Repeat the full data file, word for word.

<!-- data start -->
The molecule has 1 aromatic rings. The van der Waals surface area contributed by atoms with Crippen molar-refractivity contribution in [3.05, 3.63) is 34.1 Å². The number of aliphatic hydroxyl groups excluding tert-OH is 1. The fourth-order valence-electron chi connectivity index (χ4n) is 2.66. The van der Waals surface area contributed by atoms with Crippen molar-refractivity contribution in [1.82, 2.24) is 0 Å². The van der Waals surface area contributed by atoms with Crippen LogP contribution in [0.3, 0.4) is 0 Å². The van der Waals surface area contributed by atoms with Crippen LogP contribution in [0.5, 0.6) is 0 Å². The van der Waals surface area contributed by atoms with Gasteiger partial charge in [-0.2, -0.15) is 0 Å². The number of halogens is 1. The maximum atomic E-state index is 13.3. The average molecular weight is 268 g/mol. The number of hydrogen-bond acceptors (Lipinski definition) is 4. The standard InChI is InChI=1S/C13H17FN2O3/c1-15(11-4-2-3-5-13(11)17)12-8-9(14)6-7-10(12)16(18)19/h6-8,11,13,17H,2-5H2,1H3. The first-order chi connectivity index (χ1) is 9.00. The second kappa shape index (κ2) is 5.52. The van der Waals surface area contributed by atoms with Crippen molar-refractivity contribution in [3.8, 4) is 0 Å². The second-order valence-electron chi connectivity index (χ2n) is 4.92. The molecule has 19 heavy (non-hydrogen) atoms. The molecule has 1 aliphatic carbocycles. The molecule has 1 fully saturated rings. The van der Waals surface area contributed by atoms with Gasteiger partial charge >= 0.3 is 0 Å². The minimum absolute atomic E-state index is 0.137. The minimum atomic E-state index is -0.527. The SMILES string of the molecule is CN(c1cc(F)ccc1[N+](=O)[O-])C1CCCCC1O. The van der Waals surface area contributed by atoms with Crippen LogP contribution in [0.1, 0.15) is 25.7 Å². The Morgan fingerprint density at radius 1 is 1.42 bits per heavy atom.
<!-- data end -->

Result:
The molecule has 1 aromatic rings. The van der Waals surface area contributed by atoms with Crippen molar-refractivity contribution in [3.05, 3.63) is 34.1 Å². The number of aliphatic hydroxyl groups excluding tert-OH is 1. The fourth-order valence-electron chi connectivity index (χ4n) is 2.66. The van der Waals surface area contributed by atoms with Crippen molar-refractivity contribution in [1.82, 2.24) is 0 Å². The van der Waals surface area contributed by atoms with Crippen LogP contribution in [0.3, 0.4) is 0 Å². The van der Waals surface area contributed by atoms with Crippen LogP contribution in [0.5, 0.6) is 0 Å². The van der Waals surface area contributed by atoms with Gasteiger partial charge in [-0.2, -0.15) is 0 Å². The number of halogens is 1. The maximum atomic E-state index is 13.3. The average molecular weight is 268 g/mol. The number of hydrogen-bond acceptors (Lipinski definition) is 4. The standard InChI is InChI=1S/C13H17FN2O3/c1-15(11-4-2-3-5-13(11)17)12-8-9(14)6-7-10(12)16(18)19/h6-8,11,13,17H,2-5H2,1H3. The first-order chi connectivity index (χ1) is 9.00. The second kappa shape index (κ2) is 5.52. The van der Waals surface area contributed by atoms with Crippen molar-refractivity contribution in [3.8, 4) is 0 Å². The second-order valence-electron chi connectivity index (χ2n) is 4.92. The molecule has 19 heavy (non-hydrogen) atoms. The molecule has 1 aliphatic carbocycles. The molecule has 1 fully saturated rings. The van der Waals surface area contributed by atoms with Gasteiger partial charge >= 0.3 is 0 Å². The minimum absolute atomic E-state index is 0.137. The minimum atomic E-state index is -0.527. The SMILES string of the molecule is CN(c1cc(F)ccc1[N+](=O)[O-])C1CCCCC1O. The van der Waals surface area contributed by atoms with Crippen LogP contribution in [0.1, 0.15) is 25.7 Å². The Morgan fingerprint density at radius 1 is 1.42 bits per heavy atom.